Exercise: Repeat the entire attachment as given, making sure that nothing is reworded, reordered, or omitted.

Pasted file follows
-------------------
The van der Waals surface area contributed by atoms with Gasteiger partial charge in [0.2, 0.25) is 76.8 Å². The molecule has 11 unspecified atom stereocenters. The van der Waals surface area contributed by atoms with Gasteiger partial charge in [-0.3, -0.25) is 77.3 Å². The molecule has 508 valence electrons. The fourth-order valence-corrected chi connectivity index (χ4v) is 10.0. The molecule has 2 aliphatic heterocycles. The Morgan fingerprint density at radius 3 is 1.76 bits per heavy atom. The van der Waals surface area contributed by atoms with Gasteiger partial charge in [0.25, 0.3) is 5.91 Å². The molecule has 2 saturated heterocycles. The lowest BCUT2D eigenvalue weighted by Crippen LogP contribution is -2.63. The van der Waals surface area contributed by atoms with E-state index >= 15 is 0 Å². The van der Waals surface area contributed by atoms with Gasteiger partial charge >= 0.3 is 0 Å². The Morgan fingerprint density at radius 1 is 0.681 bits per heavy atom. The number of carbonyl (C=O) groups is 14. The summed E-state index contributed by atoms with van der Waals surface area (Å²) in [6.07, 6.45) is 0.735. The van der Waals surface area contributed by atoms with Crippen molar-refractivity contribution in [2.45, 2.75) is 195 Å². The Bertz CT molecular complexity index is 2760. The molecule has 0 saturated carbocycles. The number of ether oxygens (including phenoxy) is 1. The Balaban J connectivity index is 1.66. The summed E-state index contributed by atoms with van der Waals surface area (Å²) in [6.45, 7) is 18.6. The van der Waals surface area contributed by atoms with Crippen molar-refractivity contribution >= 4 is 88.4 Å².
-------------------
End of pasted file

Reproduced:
The van der Waals surface area contributed by atoms with Gasteiger partial charge in [0.2, 0.25) is 76.8 Å². The molecule has 11 unspecified atom stereocenters. The van der Waals surface area contributed by atoms with Gasteiger partial charge in [-0.3, -0.25) is 77.3 Å². The molecule has 508 valence electrons. The fourth-order valence-corrected chi connectivity index (χ4v) is 10.0. The molecule has 2 aliphatic heterocycles. The Morgan fingerprint density at radius 3 is 1.76 bits per heavy atom. The van der Waals surface area contributed by atoms with Gasteiger partial charge in [0.25, 0.3) is 5.91 Å². The molecule has 2 saturated heterocycles. The lowest BCUT2D eigenvalue weighted by Crippen LogP contribution is -2.63. The van der Waals surface area contributed by atoms with E-state index >= 15 is 0 Å². The van der Waals surface area contributed by atoms with Gasteiger partial charge >= 0.3 is 0 Å². The Morgan fingerprint density at radius 1 is 0.681 bits per heavy atom. The number of carbonyl (C=O) groups is 14. The summed E-state index contributed by atoms with van der Waals surface area (Å²) in [6.07, 6.45) is 0.735. The van der Waals surface area contributed by atoms with Crippen molar-refractivity contribution in [2.45, 2.75) is 195 Å². The Bertz CT molecular complexity index is 2760. The molecule has 0 saturated carbocycles. The number of ether oxygens (including phenoxy) is 1. The Balaban J connectivity index is 1.66. The summed E-state index contributed by atoms with van der Waals surface area (Å²) in [6.45, 7) is 18.6. The van der Waals surface area contributed by atoms with Crippen molar-refractivity contribution >= 4 is 88.4 Å².